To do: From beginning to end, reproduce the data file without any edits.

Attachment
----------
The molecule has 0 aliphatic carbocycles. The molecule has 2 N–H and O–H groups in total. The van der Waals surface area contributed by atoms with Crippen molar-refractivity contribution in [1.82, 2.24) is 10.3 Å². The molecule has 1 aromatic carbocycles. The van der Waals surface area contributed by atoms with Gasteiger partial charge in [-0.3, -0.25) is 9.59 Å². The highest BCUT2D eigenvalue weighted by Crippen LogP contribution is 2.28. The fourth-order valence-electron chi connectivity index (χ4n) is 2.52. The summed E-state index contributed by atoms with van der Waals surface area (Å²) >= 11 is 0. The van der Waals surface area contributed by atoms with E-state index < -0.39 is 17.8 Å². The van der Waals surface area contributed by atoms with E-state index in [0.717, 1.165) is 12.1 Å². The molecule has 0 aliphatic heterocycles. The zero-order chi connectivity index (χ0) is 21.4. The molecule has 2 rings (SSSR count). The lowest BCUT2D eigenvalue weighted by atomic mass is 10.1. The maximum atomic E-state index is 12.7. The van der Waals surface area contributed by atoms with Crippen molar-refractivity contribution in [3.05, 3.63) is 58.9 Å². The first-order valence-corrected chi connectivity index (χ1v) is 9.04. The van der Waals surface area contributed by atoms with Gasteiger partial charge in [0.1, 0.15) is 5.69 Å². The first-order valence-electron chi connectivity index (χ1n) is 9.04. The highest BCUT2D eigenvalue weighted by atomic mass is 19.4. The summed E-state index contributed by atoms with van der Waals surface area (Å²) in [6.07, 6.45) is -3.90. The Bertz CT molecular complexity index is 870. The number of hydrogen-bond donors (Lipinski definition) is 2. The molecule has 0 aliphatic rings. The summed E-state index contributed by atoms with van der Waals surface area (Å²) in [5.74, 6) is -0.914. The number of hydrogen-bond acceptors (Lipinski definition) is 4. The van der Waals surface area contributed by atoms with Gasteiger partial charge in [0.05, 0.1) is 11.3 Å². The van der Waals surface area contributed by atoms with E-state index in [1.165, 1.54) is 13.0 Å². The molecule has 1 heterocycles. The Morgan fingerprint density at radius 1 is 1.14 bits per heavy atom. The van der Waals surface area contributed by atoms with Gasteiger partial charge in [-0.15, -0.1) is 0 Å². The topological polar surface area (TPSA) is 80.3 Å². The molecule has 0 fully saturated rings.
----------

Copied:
The molecule has 0 aliphatic carbocycles. The molecule has 2 N–H and O–H groups in total. The van der Waals surface area contributed by atoms with Crippen molar-refractivity contribution in [1.82, 2.24) is 10.3 Å². The molecule has 1 aromatic carbocycles. The van der Waals surface area contributed by atoms with Gasteiger partial charge in [-0.3, -0.25) is 9.59 Å². The highest BCUT2D eigenvalue weighted by Crippen LogP contribution is 2.28. The fourth-order valence-electron chi connectivity index (χ4n) is 2.52. The summed E-state index contributed by atoms with van der Waals surface area (Å²) >= 11 is 0. The van der Waals surface area contributed by atoms with E-state index < -0.39 is 17.8 Å². The van der Waals surface area contributed by atoms with E-state index in [0.717, 1.165) is 12.1 Å². The molecule has 0 aliphatic heterocycles. The zero-order chi connectivity index (χ0) is 21.4. The molecule has 2 rings (SSSR count). The lowest BCUT2D eigenvalue weighted by atomic mass is 10.1. The maximum atomic E-state index is 12.7. The van der Waals surface area contributed by atoms with Crippen molar-refractivity contribution in [3.05, 3.63) is 58.9 Å². The first-order valence-corrected chi connectivity index (χ1v) is 9.04. The van der Waals surface area contributed by atoms with Gasteiger partial charge in [0.1, 0.15) is 5.69 Å². The first-order valence-electron chi connectivity index (χ1n) is 9.04. The highest BCUT2D eigenvalue weighted by atomic mass is 19.4. The summed E-state index contributed by atoms with van der Waals surface area (Å²) in [6.07, 6.45) is -3.90. The Bertz CT molecular complexity index is 870. The number of hydrogen-bond donors (Lipinski definition) is 2. The molecule has 0 aliphatic rings. The summed E-state index contributed by atoms with van der Waals surface area (Å²) in [5.74, 6) is -0.914. The number of hydrogen-bond acceptors (Lipinski definition) is 4. The van der Waals surface area contributed by atoms with Gasteiger partial charge in [0.05, 0.1) is 11.3 Å². The van der Waals surface area contributed by atoms with E-state index in [1.165, 1.54) is 13.0 Å². The molecule has 1 heterocycles. The Morgan fingerprint density at radius 1 is 1.14 bits per heavy atom. The van der Waals surface area contributed by atoms with Gasteiger partial charge in [-0.15, -0.1) is 0 Å². The topological polar surface area (TPSA) is 80.3 Å². The molecule has 0 fully saturated rings.